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Climbing out of debt

Art by Hannah Singer

To ease Americans’ student loan debt, President Joe Biden announced the Student Loan Forgiveness program on Aug. 24. Biden said the program will cancel $10,000 in debt for those who earn less than $125,000 a year and $20,000 for those who have received Pell grants for low-income families.

In his speech announcing the program, Biden said people will “finally be able to climb out from that mountain of debt.” 

And history teacher Justin Cronin said he thinks Biden’s plan for financial relief is beneficial for post-graduates with financial struggles. 

“I think it offers a much more manageable way to pay down your student debt once you graduate,” Cronin said. 

Cronin also said the plan could help people have more security rather than focusing on day-to-day resources.

“If you were forced to pay a large chunk of your money to pay off debt, that could impact you on food, shelter, clothing. Now, you have a little bit more wiggle room,” Cronin said. 

English teacher Katie Elder said she can relate to the difficulties of having staggering student loans after college and said the forgiveness plan could create new opportunities for young adults. 

“Loan forgiveness could have the potential to really change peoples’ lives,” Elder said. “Doors open for students who do not have resources otherwise.”

Cronin also said the plan is one step closer to fixing the ongoing problem of skyrocketing college tuition. 

It’s not (only) trying to correct a historical problem, but it’s also trying to set up a system that was flawed and make it less flawed,” Cronin said. “It’s still not perfect, but I think it’s headed in the right direction.”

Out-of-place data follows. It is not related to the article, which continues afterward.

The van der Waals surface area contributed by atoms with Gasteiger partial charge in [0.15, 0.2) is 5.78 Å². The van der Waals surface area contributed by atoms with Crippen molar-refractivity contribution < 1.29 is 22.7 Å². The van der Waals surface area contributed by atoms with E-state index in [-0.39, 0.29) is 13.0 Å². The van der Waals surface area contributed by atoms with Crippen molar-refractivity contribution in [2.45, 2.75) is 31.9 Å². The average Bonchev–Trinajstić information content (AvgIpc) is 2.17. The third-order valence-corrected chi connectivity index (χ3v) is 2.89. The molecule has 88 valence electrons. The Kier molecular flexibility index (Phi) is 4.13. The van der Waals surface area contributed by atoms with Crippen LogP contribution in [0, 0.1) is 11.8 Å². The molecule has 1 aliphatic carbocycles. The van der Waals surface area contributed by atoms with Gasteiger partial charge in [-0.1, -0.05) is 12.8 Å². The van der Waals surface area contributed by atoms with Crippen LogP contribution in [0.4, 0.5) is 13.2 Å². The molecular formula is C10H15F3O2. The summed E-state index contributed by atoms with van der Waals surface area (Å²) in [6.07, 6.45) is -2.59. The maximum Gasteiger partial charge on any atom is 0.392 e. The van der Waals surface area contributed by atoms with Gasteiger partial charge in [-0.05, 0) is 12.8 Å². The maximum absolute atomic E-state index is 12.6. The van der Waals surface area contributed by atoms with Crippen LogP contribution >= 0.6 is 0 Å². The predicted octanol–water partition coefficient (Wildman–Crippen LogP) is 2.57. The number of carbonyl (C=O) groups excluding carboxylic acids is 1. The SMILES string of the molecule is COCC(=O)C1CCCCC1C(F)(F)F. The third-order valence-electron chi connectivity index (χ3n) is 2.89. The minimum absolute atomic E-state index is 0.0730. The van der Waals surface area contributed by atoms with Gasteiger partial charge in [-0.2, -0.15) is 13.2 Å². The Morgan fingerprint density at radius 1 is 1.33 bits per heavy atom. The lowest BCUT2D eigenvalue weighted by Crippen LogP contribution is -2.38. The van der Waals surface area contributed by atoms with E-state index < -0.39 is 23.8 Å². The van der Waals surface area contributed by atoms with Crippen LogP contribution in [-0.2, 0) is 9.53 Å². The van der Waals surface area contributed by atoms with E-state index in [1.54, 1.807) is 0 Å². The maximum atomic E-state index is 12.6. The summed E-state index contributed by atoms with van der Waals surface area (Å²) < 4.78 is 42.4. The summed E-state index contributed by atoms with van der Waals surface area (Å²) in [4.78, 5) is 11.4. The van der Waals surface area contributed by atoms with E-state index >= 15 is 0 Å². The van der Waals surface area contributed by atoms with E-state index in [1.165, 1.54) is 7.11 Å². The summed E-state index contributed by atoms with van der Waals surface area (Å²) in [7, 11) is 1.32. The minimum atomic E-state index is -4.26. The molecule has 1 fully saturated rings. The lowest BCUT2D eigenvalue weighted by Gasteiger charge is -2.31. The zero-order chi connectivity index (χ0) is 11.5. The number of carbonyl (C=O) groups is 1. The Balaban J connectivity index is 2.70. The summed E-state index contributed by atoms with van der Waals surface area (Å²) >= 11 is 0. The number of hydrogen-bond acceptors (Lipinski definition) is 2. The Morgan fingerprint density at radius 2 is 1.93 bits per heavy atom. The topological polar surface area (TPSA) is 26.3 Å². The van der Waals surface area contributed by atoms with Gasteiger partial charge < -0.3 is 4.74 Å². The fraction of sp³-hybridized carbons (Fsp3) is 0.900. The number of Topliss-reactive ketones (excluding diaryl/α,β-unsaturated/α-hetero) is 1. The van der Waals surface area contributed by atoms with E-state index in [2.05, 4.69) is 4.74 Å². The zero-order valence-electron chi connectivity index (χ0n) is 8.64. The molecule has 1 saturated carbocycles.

However, Economics teacher Grant Blackburn said Biden’s plan doesn’t fix the actual problem. 

“I think the plan, while good intentioned, is probably a bad idea,” Blackburn said. “It doesn’t solve the underlying problem of affordability of going to college and helping students navigate the myriad of options they have.”

Blackburn also said the plan may encourage students to only view one path as a way to success.  

“I think a lot of students feel like they have to (take the traditional college route), which is often the more expensive way,” Blackburn said. 

In fact, he thinks Biden’s plan may backfire by making colleges more expensive and harder to attend. 

“Right now, if you have a student loan, (the Student Loan Forgiveness program) increases the affordability of going to college, and that makes it more likely that colleges are going to increase their prices,” Blackburn said. “The irony is that by making college more affordable and more accessible to more Americans, it actually makes it less affordable and less adaptable.”

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Olivia Atkinson
Olivia Atkinson, News & Opinion Editor
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